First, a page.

Group exercise classes, such as water exercise, gentle yoga, tai chi, and low-impact aerobics, are well attended, and older adult personal training is also on the rise, according to Janie Clark, MA, president of the American Senior Fitness Association, an author on older adult fitness, and the coauthor of national and international guidelines for preparing older adult fitness professionals. Resistance, circuit, and balance training especially are trending upward, she says. Balance training is important for older adults to prevent falls, which often result in serious medical complications.

“The most important fitness class I teach is the balance class. Before this class was added to the schedule, the residents at Fox Hill had never practiced balance and still would probably not be today if not for this class,” says Anthony Absalon, a kinesiologist and fitness specialist at Fox Hill Club and Residences, an older adult community in Bethesda, Md. In addition to teaching classes, he also trains older adult residents using resistance equipment and free weights. Organized exercise programs, such as group fitness and personal training, are ideal for older adults, he says. “As these seniors were growing up, exercise was not highly regarded as it is today. Many of them do not know how to devise their own workout routine,” he says.

Older but Able
Older adult exercise was once limited to chair exercises and other slower paced activities. But baby boomers are changing the way fitness professionals see older adults and their physical capabilities. “Many trainers used to be reluctant to have older adults perform challenging exercises for fear of dangerously elevating their blood pressure or straining the heart. Fitness programs were sometimes so overly cautious as to be inadequate,” says Clark.

For example, a few years ago, active independent living seniors might be prescribed or have available only seated, range-of-motion exercises, despite their capability to do much more. Now, Clark says, trainers are more effectively designing fitness programming because they are better educated regarding medical clearance, preexercise functional fitness appraisal, older adult physical training guidelines, and appropriate modifications and adaptations.

Baby boomers appear to discount age as a limiting factor for participation in more vigorous exercise and in newer, “hipper” activities popular among active younger counterparts. Warren has encountered some more unusual and what he refers to as “offbeat” activities increasing among older adult exercisers, such as kettlebells for strength training and Zumba dance classes. Interestingly, both of these activities have recently become popular among younger exercisers.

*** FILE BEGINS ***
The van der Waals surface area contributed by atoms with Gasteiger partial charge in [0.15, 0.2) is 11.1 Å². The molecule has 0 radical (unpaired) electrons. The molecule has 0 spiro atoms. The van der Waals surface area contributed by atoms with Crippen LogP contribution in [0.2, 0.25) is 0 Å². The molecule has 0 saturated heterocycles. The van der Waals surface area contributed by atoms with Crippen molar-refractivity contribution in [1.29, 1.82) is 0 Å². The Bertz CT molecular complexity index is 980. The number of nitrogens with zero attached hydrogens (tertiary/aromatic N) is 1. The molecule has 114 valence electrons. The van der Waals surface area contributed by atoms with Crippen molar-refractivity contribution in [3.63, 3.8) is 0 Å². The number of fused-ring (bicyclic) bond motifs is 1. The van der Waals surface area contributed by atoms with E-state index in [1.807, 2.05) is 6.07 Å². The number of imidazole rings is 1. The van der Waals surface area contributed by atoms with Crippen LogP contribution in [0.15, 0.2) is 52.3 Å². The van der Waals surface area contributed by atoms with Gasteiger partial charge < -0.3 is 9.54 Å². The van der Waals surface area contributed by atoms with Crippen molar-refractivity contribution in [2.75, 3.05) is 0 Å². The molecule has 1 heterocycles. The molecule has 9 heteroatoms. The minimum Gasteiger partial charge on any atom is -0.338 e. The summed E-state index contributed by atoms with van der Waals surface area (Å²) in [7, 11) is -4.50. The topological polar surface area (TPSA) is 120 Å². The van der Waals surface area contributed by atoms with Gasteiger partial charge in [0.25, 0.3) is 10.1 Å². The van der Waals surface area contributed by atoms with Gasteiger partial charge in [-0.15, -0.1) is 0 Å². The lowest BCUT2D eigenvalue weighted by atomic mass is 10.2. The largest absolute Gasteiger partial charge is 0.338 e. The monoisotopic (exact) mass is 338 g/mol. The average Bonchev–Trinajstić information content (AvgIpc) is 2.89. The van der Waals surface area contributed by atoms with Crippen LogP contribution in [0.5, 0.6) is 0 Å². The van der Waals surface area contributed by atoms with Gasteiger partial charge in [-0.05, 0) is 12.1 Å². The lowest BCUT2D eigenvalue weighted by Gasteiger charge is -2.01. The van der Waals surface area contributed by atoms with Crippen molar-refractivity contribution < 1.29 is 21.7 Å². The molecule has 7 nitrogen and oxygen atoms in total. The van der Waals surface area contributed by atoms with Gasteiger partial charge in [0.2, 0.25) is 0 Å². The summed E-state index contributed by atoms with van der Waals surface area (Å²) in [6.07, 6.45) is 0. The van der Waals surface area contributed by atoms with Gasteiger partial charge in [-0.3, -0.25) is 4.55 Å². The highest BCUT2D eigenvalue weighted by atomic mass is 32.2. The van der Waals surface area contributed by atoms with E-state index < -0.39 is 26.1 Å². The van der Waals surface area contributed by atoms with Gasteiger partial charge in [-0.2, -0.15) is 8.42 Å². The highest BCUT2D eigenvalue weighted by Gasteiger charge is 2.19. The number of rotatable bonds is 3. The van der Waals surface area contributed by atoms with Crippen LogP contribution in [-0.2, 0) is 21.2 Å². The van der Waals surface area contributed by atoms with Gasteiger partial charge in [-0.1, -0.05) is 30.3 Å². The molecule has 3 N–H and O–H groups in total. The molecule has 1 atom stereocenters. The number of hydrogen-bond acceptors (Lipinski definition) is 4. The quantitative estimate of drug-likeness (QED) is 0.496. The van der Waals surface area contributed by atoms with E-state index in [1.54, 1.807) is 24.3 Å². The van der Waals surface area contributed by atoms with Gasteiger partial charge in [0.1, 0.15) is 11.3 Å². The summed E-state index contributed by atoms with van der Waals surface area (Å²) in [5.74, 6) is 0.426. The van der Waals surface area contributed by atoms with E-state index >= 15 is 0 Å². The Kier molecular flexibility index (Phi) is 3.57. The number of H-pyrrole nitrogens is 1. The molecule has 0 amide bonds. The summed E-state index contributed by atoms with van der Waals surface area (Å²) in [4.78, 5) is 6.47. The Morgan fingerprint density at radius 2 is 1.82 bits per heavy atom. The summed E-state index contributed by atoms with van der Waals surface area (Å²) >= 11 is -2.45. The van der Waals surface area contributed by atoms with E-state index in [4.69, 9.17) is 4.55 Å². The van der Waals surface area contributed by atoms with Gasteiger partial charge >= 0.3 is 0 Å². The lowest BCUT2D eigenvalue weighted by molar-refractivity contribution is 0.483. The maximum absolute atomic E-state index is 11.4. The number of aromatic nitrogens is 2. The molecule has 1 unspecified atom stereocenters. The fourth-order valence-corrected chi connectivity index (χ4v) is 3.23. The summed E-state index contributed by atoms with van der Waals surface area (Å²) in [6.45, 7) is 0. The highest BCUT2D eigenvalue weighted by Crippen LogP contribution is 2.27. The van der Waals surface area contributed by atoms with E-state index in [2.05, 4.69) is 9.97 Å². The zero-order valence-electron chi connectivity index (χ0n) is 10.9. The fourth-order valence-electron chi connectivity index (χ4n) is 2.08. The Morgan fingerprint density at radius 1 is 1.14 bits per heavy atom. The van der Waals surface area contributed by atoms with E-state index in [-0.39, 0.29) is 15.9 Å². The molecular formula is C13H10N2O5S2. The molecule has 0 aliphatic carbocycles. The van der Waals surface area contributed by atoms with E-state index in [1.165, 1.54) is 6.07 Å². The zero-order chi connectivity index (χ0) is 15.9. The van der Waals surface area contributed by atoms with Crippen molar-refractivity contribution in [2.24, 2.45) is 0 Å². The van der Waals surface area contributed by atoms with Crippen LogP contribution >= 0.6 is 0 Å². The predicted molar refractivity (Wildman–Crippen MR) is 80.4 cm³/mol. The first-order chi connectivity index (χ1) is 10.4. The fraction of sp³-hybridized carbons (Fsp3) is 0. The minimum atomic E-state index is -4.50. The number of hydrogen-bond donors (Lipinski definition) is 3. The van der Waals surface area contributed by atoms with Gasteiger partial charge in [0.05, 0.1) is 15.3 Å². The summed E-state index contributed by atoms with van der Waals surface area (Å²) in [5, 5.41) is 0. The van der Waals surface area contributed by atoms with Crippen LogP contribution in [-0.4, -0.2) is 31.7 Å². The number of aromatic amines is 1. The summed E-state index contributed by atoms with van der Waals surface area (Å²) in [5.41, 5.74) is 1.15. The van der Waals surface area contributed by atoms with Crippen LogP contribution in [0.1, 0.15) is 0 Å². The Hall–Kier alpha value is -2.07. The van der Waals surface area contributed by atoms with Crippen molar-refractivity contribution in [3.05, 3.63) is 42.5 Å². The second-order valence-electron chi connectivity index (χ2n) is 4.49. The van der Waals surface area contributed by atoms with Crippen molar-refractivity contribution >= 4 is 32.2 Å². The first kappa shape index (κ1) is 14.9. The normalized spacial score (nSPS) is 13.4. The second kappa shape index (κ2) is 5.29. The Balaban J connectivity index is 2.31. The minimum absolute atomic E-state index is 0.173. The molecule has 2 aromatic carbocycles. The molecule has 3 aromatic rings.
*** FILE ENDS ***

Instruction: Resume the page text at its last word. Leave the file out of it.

Baby boomers have also enthusiastically adopted technology as part of their fitness regimens. Technology is being applied to boost the benefits of exercise for older adults and represents another trend in older adult fitness. “Technology as a motivator for exercise is another area that is experiencing growth in research and usage,” Milner observes. Research shows that using technology, from simple automated telephone reminders and motivational e-mails to computerized games and exercise equipment, can increase retention and participation in exercise programs, he says.

According to Redder, a new and growing trend is Web-based fitness assessment and program recommendations for older adults who increasingly use the Internet as a source of information. Many of these technologies can be used at home, in senior centers, and in assisted living communities. For example, elders can complete Web-based fitness assessments online at home, in conjunction with personal trainers at health clubs, or at older adult community fitness centers.

Technology—ranging from simple pedometers to state-of-the-art computerized gaming systems—seems to inspire activity. Studies show that wearing a pedometer to keep track of an individual’s steps can increase daily walking, even in elders who were previously sedentary.

Initially expected to be popular with younger generations, the Nintendo Wii has unexpectedly scored a hit with the older generations. The Wii has inspired not only exercise but also socializing opportunities. Community centers for older adults offer Wii bowling, tennis, and golf for fun and friendly competition. Grandparents can play games with their grandkids without leaving the house. For a few hundred dollars, facilities can hold regular bowling, tennis, and golf tournaments for residents in existing activity rooms without travel or weather concerns.

Exercise equipment has also evolved from basic weight machines to computerized technology—the CYBEX Trazer combines virtual reality with movement to encourage exercise that improves balance. Its unique technology engages muscle and mental skills. Because its use can aid in fall prevention, the new exercise technology earned an ICAA Innovative Equipment Award, says Milner.

At Fox Hill, Absalon helps residents train on exercise machines that can be programmed to track individual progress. Residents receive keys that plug into the exercise machines, recording their resistance and repetitions. “These machines are great for this population because this key system shows the residents what resistance and how many repetitions they did the last time they were on the machine, so they will only be exercising with weight that is appropriate for them,” Absalon explains. The system also allows him to assess individual progress and tailor exercise recommendations accordingly. “Because the machines are so sensitive and work on air resistance instead of metal weights, older adults can finely calibrate their workouts and ensure that they are working muscles that are critical for balance and stability,” he says.

Promoting Elder Fitness